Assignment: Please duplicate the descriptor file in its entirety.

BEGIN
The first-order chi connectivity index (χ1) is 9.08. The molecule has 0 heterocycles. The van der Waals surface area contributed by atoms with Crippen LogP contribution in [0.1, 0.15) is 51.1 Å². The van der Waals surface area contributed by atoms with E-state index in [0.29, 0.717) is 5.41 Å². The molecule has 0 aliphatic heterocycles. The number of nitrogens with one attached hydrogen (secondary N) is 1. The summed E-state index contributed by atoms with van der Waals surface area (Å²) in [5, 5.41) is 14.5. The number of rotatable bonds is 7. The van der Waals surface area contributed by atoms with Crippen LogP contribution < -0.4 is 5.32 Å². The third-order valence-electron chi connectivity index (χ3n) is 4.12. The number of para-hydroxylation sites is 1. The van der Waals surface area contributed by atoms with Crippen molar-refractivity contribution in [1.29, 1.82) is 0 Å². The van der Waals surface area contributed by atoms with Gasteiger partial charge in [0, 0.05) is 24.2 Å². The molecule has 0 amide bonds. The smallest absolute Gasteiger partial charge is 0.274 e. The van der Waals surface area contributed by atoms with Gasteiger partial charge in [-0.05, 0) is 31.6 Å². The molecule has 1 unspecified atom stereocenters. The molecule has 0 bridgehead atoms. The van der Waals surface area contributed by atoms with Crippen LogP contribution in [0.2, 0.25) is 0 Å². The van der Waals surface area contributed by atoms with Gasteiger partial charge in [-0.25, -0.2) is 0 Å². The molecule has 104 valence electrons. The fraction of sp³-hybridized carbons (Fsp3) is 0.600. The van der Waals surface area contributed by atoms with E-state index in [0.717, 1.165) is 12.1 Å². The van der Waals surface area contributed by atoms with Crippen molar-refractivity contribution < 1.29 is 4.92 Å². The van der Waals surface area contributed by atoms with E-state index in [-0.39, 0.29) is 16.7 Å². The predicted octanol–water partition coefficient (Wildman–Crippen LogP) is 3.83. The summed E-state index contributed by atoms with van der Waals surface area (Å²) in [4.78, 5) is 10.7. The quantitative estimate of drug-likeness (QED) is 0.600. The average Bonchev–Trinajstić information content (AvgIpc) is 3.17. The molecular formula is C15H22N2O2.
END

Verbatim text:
The first-order chi connectivity index (χ1) is 9.08. The molecule has 0 heterocycles. The van der Waals surface area contributed by atoms with Crippen LogP contribution in [0.1, 0.15) is 51.1 Å². The van der Waals surface area contributed by atoms with E-state index in [0.29, 0.717) is 5.41 Å². The molecule has 0 aliphatic heterocycles. The number of nitrogens with one attached hydrogen (secondary N) is 1. The summed E-state index contributed by atoms with van der Waals surface area (Å²) in [5, 5.41) is 14.5. The number of rotatable bonds is 7. The van der Waals surface area contributed by atoms with Crippen LogP contribution < -0.4 is 5.32 Å². The third-order valence-electron chi connectivity index (χ3n) is 4.12. The number of para-hydroxylation sites is 1. The van der Waals surface area contributed by atoms with Crippen molar-refractivity contribution in [1.29, 1.82) is 0 Å². The van der Waals surface area contributed by atoms with Gasteiger partial charge in [0, 0.05) is 24.2 Å². The molecule has 0 amide bonds. The smallest absolute Gasteiger partial charge is 0.274 e. The van der Waals surface area contributed by atoms with Gasteiger partial charge in [-0.05, 0) is 31.6 Å². The molecule has 1 unspecified atom stereocenters. The molecule has 0 bridgehead atoms. The van der Waals surface area contributed by atoms with Crippen LogP contribution in [0.2, 0.25) is 0 Å². The van der Waals surface area contributed by atoms with Gasteiger partial charge in [-0.25, -0.2) is 0 Å². The molecule has 104 valence electrons. The fraction of sp³-hybridized carbons (Fsp3) is 0.600. The van der Waals surface area contributed by atoms with E-state index in [0.717, 1.165) is 12.1 Å². The van der Waals surface area contributed by atoms with Crippen molar-refractivity contribution < 1.29 is 4.92 Å². The van der Waals surface area contributed by atoms with E-state index in [-0.39, 0.29) is 16.7 Å². The predicted octanol–water partition coefficient (Wildman–Crippen LogP) is 3.83. The summed E-state index contributed by atoms with van der Waals surface area (Å²) in [4.78, 5) is 10.7. The quantitative estimate of drug-likeness (QED) is 0.600. The average Bonchev–Trinajstić information content (AvgIpc) is 3.17. The molecular formula is C15H22N2O2.